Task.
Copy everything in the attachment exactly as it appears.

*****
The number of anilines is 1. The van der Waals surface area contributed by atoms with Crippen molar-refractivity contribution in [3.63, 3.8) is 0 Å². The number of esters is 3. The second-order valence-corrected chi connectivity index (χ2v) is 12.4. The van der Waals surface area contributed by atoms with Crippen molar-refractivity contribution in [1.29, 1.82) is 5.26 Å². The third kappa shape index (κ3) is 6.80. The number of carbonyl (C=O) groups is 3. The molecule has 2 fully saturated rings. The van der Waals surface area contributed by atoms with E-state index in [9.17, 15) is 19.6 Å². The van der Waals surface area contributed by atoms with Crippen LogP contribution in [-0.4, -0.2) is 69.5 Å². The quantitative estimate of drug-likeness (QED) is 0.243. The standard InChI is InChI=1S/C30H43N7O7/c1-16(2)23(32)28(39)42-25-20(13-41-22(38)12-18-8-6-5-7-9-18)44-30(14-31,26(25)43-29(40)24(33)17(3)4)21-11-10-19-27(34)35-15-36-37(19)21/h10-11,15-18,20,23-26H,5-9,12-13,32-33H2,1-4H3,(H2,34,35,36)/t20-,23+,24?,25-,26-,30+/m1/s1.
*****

The number of anilines is 1. The van der Waals surface area contributed by atoms with Crippen molar-refractivity contribution in [3.63, 3.8) is 0 Å². The number of esters is 3. The second-order valence-corrected chi connectivity index (χ2v) is 12.4. The van der Waals surface area contributed by atoms with Crippen molar-refractivity contribution in [1.29, 1.82) is 5.26 Å². The third kappa shape index (κ3) is 6.80. The number of carbonyl (C=O) groups is 3. The molecule has 2 fully saturated rings. The van der Waals surface area contributed by atoms with E-state index in [9.17, 15) is 19.6 Å². The van der Waals surface area contributed by atoms with Crippen LogP contribution in [-0.4, -0.2) is 69.5 Å². The quantitative estimate of drug-likeness (QED) is 0.243. The standard InChI is InChI=1S/C30H43N7O7/c1-16(2)23(32)28(39)42-25-20(13-41-22(38)12-18-8-6-5-7-9-18)44-30(14-31,26(25)43-29(40)24(33)17(3)4)21-11-10-19-27(34)35-15-36-37(19)21/h10-11,15-18,20,23-26H,5-9,12-13,32-33H2,1-4H3,(H2,34,35,36)/t20-,23+,24?,25-,26-,30+/m1/s1.